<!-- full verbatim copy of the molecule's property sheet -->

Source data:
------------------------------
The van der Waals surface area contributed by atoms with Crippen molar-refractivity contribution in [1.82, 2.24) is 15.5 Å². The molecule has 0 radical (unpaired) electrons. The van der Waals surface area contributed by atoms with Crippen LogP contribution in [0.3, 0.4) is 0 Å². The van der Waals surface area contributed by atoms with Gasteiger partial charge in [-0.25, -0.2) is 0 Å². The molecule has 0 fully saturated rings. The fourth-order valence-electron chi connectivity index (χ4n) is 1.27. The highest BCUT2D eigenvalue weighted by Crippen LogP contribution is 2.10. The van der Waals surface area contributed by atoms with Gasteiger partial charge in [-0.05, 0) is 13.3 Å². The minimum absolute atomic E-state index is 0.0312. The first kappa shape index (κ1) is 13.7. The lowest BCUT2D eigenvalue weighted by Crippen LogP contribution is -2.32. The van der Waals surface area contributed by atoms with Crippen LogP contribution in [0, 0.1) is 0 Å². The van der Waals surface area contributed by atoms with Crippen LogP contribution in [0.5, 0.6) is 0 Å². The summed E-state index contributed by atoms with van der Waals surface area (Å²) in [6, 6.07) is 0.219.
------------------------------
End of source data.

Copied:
The van der Waals surface area contributed by atoms with Crippen molar-refractivity contribution in [1.82, 2.24) is 15.5 Å². The molecule has 0 radical (unpaired) electrons. The van der Waals surface area contributed by atoms with Crippen LogP contribution in [0.3, 0.4) is 0 Å². The van der Waals surface area contributed by atoms with Gasteiger partial charge in [-0.25, -0.2) is 0 Å². The molecule has 0 fully saturated rings. The fourth-order valence-electron chi connectivity index (χ4n) is 1.27. The highest BCUT2D eigenvalue weighted by Crippen LogP contribution is 2.10. The van der Waals surface area contributed by atoms with Gasteiger partial charge in [-0.05, 0) is 13.3 Å². The minimum absolute atomic E-state index is 0.0312. The first kappa shape index (κ1) is 13.7. The lowest BCUT2D eigenvalue weighted by Crippen LogP contribution is -2.32. The van der Waals surface area contributed by atoms with Crippen LogP contribution in [0, 0.1) is 0 Å². The van der Waals surface area contributed by atoms with Crippen LogP contribution in [0.5, 0.6) is 0 Å². The summed E-state index contributed by atoms with van der Waals surface area (Å²) in [6, 6.07) is 0.219.